Due to its deeper pockets, Hutchinson Builders is adamant it can survive a massive downturn in profits.

Revelations that the Brisbane-based construction giant’s net profits tumbled by around 93% (for financial year 2023), follow on the heels of two more industry casualties in as many days – taking the number of construction companies to have collapsed this year well in excess of 600.

Earlier this week Sydney-based construction, design and refurbishment company National Projects & Maintenance (NPM), which was responsible for projects across Brisbane, NSW, Victoria, WA, the ACT and South Australia, closed its doors.

Only a few days earlier, high-end residential builder, Dome Building Projects, put itself into liquidation after struggling to repay loan commitments needed to keep the company afloat.

Latest figures from ASIC suggest construction accounts for around a third (31%) of all company failures since 1 July 2023.

Cost containment

Ironically, while construction booms should present ‘golden days’ for builders, Hutchinson says very often the exact opposite is true, with costs outstripping revenue on the back of rising costs of labour, products and services.

Unlike many of its cohorts that have struggled with a cocktail of headwinds, including rising costs and difficulties hiring tradies, Hutchinson’s chairman Scott Hutchinson (pictured) reassured the market the company  – the country’s second-largest private building firm – has a sufficient cash buffer to continue trading.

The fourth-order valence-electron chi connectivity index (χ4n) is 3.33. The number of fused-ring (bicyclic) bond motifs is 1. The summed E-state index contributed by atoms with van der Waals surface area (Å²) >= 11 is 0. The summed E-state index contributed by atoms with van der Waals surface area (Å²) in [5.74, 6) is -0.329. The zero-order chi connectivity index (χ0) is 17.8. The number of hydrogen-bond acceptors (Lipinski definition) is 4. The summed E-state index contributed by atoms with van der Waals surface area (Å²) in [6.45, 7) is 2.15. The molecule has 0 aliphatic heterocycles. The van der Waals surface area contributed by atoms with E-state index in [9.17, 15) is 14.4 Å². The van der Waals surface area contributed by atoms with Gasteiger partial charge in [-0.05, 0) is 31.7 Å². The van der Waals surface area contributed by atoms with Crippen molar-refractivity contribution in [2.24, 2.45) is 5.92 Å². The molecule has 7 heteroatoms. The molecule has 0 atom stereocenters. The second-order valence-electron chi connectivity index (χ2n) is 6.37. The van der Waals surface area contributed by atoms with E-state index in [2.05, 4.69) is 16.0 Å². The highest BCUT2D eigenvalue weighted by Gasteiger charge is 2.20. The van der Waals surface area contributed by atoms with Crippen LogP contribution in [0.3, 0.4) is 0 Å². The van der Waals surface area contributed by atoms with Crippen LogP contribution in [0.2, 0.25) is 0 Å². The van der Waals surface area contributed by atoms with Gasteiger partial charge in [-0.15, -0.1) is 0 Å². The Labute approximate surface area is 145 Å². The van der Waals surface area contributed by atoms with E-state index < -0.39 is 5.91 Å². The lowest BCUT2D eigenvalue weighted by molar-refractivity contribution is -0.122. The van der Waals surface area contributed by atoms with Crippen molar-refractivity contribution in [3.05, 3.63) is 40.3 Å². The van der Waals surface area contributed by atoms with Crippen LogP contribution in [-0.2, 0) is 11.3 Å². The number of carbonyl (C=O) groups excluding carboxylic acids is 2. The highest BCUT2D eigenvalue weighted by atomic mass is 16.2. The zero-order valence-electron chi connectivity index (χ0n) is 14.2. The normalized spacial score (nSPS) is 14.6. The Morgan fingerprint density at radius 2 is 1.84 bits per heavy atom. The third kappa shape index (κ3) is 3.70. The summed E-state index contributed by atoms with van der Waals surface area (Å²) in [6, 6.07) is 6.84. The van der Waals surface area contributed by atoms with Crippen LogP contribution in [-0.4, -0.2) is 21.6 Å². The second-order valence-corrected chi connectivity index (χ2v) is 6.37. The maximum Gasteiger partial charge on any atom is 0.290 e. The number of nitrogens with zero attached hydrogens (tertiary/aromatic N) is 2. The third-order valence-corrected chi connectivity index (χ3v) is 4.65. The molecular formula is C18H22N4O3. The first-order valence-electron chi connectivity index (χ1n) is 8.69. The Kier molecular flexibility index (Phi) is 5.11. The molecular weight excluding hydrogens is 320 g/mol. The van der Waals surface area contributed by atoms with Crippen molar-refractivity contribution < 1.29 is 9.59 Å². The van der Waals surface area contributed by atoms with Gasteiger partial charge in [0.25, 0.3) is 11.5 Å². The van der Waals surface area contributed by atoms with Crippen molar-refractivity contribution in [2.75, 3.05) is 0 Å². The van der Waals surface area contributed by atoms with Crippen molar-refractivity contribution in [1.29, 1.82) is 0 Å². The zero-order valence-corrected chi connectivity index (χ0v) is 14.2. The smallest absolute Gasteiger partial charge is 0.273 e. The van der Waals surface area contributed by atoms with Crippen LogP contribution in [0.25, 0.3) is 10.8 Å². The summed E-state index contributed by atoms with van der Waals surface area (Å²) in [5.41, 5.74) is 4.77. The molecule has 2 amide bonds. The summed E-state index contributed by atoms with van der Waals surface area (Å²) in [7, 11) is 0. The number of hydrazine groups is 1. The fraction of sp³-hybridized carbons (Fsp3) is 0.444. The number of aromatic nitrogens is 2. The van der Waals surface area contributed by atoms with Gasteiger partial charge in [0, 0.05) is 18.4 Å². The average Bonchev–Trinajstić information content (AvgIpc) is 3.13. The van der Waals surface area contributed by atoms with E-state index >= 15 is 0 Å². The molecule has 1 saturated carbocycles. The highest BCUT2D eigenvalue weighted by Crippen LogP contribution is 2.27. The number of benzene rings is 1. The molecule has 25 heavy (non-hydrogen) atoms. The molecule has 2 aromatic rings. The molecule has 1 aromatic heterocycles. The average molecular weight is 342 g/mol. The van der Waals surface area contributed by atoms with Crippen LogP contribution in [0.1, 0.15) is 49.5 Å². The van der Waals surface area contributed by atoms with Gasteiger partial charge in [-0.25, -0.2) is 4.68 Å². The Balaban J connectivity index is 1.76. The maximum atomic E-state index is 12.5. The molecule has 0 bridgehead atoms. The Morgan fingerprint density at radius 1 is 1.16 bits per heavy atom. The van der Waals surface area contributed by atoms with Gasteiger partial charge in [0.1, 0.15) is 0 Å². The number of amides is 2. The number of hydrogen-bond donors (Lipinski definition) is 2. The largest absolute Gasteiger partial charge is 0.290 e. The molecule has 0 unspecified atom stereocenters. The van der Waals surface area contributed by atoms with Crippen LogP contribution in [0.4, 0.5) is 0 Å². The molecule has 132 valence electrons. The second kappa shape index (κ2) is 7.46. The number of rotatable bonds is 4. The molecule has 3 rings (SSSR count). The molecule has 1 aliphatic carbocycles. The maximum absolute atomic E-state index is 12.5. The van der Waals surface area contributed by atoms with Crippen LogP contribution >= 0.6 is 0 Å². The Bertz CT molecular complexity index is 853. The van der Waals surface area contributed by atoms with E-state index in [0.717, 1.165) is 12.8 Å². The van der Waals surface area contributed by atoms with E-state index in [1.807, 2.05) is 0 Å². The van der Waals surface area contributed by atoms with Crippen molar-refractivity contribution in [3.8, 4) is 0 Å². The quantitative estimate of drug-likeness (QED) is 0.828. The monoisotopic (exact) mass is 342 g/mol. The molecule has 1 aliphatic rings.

To put rising costs in context, Hutchinson’s net profit swan-dived despite revenue increasing by around $500 million to $3.12 billion.

A snapshot of Hutchinson’s results for the year to June highlights the nature of the problem:

  • Revenue jumped 17% to $3.1 billion
  • Costs rose almost 19% to $3.1 billion
  • Gross profit margin slumped to $36.3 million from $63.2 million
  • The gross margin halved to 1.2% from 2.4%

Equally noteworthy, Hutchinson’s result revealed that the value of cash contained within bank accounts – under Queensland’s project bank account system – designed to protect payments received for payment to contractors, rose to $71 million over the last financial year, up $3.4 million from the financial year prior.

All that glitters

While the company has experienced pressure points across the entire business, Hutchinson attributed much of the pain to the building frenzy experienced in and around the Gold Coast in 2021, which drove costs higher.

“It was that boom out of Goldie that killed us… it sounds counterintuitive but in construction when turnover goes up profit can go down because you are caught in these fixed-price contracts,” Hutchinson told media.

“It’s terrible out there… we did not make much money this year and next year we may scramble into the black – the problem is that building costs have gone up 30-40 per cent in the past year.”

Beyond the Gold Coast, residential projects in Brisbane that Hutchinson struggled with include developer Stockwell’s 124-unit mixed-use Croft & Cremorne in South Brisbane and JGL Properties’ 14-unit Thornton in Kangaroo Point.

More pain to come

Hutchinson can’t see any immediate improvement in trading conditions.

He suspects ongoing difficulties meeting obligations will add to the avalanche of collapses already experienced within the industry this year.

To minimise the company’s reliance on subcontractors and keep high-rise projects on time, the company plans to continue expanding its in-house team of 100-plus concrete form workers – many of whom previously worked for subcontractors that collapsed.